Then I said, 1 “O Lord, intervene for the honor of your name 2 even though our sins speak out against us. 3 Indeed, 4 we have turned away from you many times. We have sinned against you.
Although our sins testify against us, O LORD, do something for the sake of your name. For our backsliding is great; we have sinned against you.
"Although our iniquities testify against us, O LORD, act for Your name’s sake! Truly our apostasies have been many, We have sinned against You.
The people say, "LORD, our wickedness has caught up with us. We have sinned against you. So please, help us for the sake of your own reputation.
We know we're guilty. We've lived bad lives--but do something, GOD. Do it for [your] sake! Time and time again we've betrayed you. No doubt about it--we've sinned against you.
Though our sins give witness against us, do something, O Lord, for the honour of your name: for again and again we have been turned away from you, we have done evil against you.
Although our iniquities testify against us, act, O LORD, for your name’s sake; our apostasies indeed are many, and we have sinned against you.
O LORD, though our iniquities testify against us, Do it for Your name’s sake; For our backslidings are many, We have sinned against You.
though our iniquities
against us, do
thou [it] for thy name's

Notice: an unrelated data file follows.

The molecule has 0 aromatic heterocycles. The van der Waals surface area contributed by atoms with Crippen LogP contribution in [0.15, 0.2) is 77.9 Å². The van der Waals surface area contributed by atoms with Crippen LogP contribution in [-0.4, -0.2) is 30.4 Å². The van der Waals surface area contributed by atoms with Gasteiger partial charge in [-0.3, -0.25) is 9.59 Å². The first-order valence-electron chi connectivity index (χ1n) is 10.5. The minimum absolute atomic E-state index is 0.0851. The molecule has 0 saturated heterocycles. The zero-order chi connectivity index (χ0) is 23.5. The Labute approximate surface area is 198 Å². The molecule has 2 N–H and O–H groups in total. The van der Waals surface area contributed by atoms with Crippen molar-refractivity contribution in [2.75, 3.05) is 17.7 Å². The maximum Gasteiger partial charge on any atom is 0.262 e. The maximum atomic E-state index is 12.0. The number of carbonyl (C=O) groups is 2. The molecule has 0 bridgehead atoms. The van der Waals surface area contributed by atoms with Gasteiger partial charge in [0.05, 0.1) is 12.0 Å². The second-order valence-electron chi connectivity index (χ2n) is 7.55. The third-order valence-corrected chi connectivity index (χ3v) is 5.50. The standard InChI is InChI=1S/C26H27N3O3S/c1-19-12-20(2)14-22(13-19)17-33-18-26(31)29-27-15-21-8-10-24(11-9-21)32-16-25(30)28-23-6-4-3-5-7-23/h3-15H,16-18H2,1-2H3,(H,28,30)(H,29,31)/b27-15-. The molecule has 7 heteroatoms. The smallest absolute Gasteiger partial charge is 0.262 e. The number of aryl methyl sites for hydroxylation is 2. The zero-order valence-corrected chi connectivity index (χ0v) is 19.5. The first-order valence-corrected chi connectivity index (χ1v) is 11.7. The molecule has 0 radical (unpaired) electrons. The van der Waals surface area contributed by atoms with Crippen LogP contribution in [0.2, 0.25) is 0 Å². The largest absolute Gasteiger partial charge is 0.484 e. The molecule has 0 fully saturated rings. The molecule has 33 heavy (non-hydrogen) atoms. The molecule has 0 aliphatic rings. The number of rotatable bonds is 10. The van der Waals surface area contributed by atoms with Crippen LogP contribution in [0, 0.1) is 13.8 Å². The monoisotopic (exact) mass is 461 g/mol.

sake: for our backslidings
we have sinned
|NET © [draft] ITL|
Then I said, “O Lord
the honor of your name
against us. Indeed
, we have turned away
from you many times
. We have sinnedagainst you.
|NET © Notes||
1 tn The words “Then I said” are not in the text. However, it cannot be a continuation of the
2 tn Heb “Act for the sake of your name.” The usage of “act” in this absolute, unqualified sense cf. BDB 794 s.v. עָוֹשָׂה Qal.I.r and compare the usage, e.g., in 1 Kgs 8:32 and 39. For the nuance of “for the sake of your name” compare the usage in Isa 48:9 and Ezek 20:9, 14.
3 tn Or “bear witness against us,” or “can be used as evidence against us,” to keep the legal metaphor. Heb “testify against.”
4 tn The Hebrew particle כִּי (ki) can scarcely be causal here; it is either intensive (BDB 472 s.v. כִּי 1.e) or concessive (BDB 473 s.v. כִּי 2.c). The parallel usage in Gen 18:20 argues for the intensive force as does the fact that the concessive has already been expressed by אִם (’im).